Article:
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Flandreau Santee Sioux Tribe v. Sattgast

United States District Court, D. South Dakota, Southern Division

July 16, 2018

FLANDREAU SANTEE SIOUX TRIBE, A FEDERALLY-RECOGNIZED INDIAN TRIBE; Plaintiff,
v.
RICHARD L. SATTGAST, TREASURER OF THE STATE OF SOUTH DAKOTA; ANDY GERLACH, SECRETARY OF REVENUE OF THE STATE OF SOUTH DAKOTA; AND DENNIS DAUGAARD, GOVERNOR OF THE STATE OF SOUTH DAKOTA; Defendants.

          ORDER GRANTING PLAINTIFF'S MOTION FOR SUMMARY JUDGMENT IN PART AND DENYING IN PART AND DENYING DEFENDANT'S MOTION FOR SUMMARY JUDGMENT IN PART BUT DISMISSING PLAINTIFF'S FOURTH CLAIM WITHOUT PREJUDICE

          KAREN E. SCHREIER UNITED STATES DISTRICT JUDGE.

         Plaintiff, Flandreau Santee Sioux Tribe, filed this action against defendants Richard L. Sattgast, Andy Gerlach, and Dennis Daugaard seeking a judicial declaration that, under federal law, the State of South Dakota does not have the authority to impose the State's excise tax in connection to services performed by non-Indian contractors in the Tribe's on-reservation construction project. Docket 1. Plaintiff and defendants move for summary judgment. Docket 31; Docket 66.

         FACTUAL BACKGROUND

         The undisputed facts[1] are:

         The Flandreau Santee Sioux Tribe is a federally recognized Indian tribe. Docket 32 at 2; Docket 75 at 10. The Flandreau Indian Reservation is wholly located in Moody County, South Dakota. Docket 32 at 2. The Tribe owns and operates the Royal River Casino on the reservation. Docket 32 at 2; Docket 75 at 11. The State and the Tribe entered into a Tribal-State gaming compact under the Indian Gaming Regulatory Act (IGRA) that took effect on September 14, 2016. Docket 72-14. IGRA regulates Class III gaming activities at the Royal River Casino. Docket 32 at 2; Docket 75 at 11-12. The compact does not contain provisions specifically relating to construction standards, construction activities, or the taxation of construction activities at the casino. Docket 32 at 2; Docket 75 at 13. Casino revenue comprises approximately forty percent of the Tribe's income. Docket 75 at 12-13. Federal funding accounts for approximately fifty-two percent of the Tribe's income. Id. at 13. The Tribe also utilizes proceeds from the casino to help fund off-reservation projects in the local community including donations to the local school and fire department.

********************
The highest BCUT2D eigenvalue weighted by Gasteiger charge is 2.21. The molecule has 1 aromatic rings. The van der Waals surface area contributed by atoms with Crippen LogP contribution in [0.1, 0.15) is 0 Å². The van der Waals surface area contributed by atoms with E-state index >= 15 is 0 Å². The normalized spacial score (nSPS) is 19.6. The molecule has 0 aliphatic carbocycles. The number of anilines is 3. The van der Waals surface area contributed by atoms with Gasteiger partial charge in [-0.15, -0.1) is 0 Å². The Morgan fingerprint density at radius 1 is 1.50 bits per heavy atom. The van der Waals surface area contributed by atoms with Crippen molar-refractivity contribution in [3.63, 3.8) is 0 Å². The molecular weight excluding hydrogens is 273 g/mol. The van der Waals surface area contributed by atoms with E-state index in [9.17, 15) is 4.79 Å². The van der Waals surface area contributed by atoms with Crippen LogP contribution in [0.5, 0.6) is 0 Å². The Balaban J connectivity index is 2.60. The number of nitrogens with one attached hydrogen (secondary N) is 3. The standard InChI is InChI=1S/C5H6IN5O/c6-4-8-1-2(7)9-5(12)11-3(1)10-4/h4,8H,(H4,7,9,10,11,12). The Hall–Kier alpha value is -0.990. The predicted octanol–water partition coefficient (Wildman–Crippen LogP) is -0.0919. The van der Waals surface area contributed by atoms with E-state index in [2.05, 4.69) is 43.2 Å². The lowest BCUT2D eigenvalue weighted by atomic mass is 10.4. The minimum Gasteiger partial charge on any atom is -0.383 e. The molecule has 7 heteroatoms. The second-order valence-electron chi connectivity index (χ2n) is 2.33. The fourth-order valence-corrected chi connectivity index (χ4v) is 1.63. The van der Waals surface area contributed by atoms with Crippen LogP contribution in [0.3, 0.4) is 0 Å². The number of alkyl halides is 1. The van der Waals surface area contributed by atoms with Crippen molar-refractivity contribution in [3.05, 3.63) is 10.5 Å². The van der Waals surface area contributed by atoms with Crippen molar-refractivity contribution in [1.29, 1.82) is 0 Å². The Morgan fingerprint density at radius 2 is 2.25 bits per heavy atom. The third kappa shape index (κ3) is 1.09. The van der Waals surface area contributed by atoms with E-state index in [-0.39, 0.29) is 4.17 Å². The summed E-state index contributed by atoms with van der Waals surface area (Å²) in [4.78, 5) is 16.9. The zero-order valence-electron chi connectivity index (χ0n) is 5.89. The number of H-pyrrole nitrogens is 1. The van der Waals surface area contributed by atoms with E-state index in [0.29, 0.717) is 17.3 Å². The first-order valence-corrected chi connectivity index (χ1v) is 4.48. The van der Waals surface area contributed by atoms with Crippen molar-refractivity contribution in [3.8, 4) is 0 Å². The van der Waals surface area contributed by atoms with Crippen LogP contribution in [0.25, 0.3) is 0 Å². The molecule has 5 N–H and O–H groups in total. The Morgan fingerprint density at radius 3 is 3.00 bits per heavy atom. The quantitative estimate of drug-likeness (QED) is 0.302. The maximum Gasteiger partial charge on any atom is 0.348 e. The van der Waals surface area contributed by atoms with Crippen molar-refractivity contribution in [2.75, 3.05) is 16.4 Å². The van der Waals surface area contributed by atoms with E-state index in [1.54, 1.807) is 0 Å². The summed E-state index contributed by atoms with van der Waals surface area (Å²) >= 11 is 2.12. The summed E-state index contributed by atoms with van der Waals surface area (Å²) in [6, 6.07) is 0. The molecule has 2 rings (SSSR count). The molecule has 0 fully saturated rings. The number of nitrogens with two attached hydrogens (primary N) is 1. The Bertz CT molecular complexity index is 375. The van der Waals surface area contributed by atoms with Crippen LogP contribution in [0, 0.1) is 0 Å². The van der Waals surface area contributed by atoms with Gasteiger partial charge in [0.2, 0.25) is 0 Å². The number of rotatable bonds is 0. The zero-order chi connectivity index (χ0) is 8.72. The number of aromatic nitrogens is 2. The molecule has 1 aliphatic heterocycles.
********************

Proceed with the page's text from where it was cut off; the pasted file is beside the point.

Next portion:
The Tribe first opened the casino in 1990 and relocated it to the present building in 1997. Docket 75 at 11. Casino gaming amenities used or consumed at the casino by gaming patrons include: hotel rooms, alcoholic drinks consumed on the gaming floor and at the bar, concert tickets, and food eaten at the restaurant, on the gaming floor, and at the snack bar. Docket 77 at 35. The Tribe decided to invest in a $24 million renovation and expansion of the casino. Docket 32 at 2. The project includes doubling the number of slot machines, adding a VIP lounge, renovating the casino cage area, relocating the bar, and renovating the snack bar, restaurant, and hotel. Docket 75 at 14-15. The Tribe retained Leo A. Daly as the architectural firm and Henry Carlson Company as the general contractor. Docket 32 at 2.

         Under SDCL § 10-46A-1, a contractor's gross receipts are subject to a two percent excise tax. SDCL § 10-46A-1. The excise tax is deposited into the general fund. The general fund is used for a number of services, but for purposes of this case, the State points out that the general fund is used for professional licensing such as attorneys, electricians, plumbers, and notaries, and for the supervision of parolees. Certain construction projects within Indian country are exempt under federal law. Docket 32 at 3. The South Dakota Department of Revenue requires contractors to complete an “Indian Country Project Request for Exemption” form to receive an exemption from the tax. Id. at 3. The Department of Revenue denied requests by the Tribe and its construction manager for an exemption for the casino construction project. Docket 75 at 15-16. As a result, Henry Carlson has paid contractor's excise tax under protest consistent with SDCL § 10-27-2. Docket 32 at 4; Docket 75 at 16. Henry Carlson's protest letters requested that the state issue refunds to the Tribe as the entity who paid the cost of taxes. Docket 75 at 16. The Tribe seeks to have a judicial declaration that the State does not “have the authority to impose the State's contractor's excise tax” and seeks a refund of the “contractor's excise tax paid, or to be paid, under protest.” Docket 1. Currently, the Tribe estimates that the contractor's excise tax on the project will be approximately $480, 000.